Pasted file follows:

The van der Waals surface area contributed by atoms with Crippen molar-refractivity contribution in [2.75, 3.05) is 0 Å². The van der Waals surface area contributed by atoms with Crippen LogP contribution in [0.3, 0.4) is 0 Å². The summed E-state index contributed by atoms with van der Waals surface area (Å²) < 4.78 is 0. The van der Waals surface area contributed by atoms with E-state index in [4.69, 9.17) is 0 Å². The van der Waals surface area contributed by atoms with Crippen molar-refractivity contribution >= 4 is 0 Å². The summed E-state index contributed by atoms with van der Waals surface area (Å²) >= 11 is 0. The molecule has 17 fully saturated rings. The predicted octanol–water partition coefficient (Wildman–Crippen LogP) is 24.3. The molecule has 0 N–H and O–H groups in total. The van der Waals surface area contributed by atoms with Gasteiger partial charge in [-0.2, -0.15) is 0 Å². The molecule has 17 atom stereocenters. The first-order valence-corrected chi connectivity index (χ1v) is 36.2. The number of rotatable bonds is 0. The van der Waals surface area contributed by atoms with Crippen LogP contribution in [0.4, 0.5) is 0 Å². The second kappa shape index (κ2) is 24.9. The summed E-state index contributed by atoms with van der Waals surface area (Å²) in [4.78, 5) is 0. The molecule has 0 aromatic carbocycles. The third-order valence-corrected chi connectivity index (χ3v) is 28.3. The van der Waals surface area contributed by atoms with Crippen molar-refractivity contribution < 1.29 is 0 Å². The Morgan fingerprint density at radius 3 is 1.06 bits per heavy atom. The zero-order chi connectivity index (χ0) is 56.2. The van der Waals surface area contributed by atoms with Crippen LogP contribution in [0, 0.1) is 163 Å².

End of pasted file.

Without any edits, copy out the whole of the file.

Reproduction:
The van der Waals surface area contributed by atoms with Crippen molar-refractivity contribution in [2.75, 3.05) is 0 Å². The van der Waals surface area contributed by atoms with Crippen LogP contribution in [0.3, 0.4) is 0 Å². The summed E-state index contributed by atoms with van der Waals surface area (Å²) < 4.78 is 0. The van der Waals surface area contributed by atoms with E-state index in [4.69, 9.17) is 0 Å². The van der Waals surface area contributed by atoms with Crippen molar-refractivity contribution >= 4 is 0 Å². The summed E-state index contributed by atoms with van der Waals surface area (Å²) >= 11 is 0. The molecule has 17 fully saturated rings. The predicted octanol–water partition coefficient (Wildman–Crippen LogP) is 24.3. The molecule has 0 N–H and O–H groups in total. The van der Waals surface area contributed by atoms with Gasteiger partial charge in [-0.2, -0.15) is 0 Å². The molecule has 17 atom stereocenters. The first-order valence-corrected chi connectivity index (χ1v) is 36.2. The number of rotatable bonds is 0. The van der Waals surface area contributed by atoms with Crippen LogP contribution in [0.4, 0.5) is 0 Å². The second kappa shape index (κ2) is 24.9. The summed E-state index contributed by atoms with van der Waals surface area (Å²) in [4.78, 5) is 0. The molecule has 0 aromatic carbocycles. The third-order valence-corrected chi connectivity index (χ3v) is 28.3. The van der Waals surface area contributed by atoms with Crippen molar-refractivity contribution < 1.29 is 0 Å². The Morgan fingerprint density at radius 3 is 1.06 bits per heavy atom. The zero-order chi connectivity index (χ0) is 56.2. The van der Waals surface area contributed by atoms with Crippen LogP contribution in [0, 0.1) is 163 Å².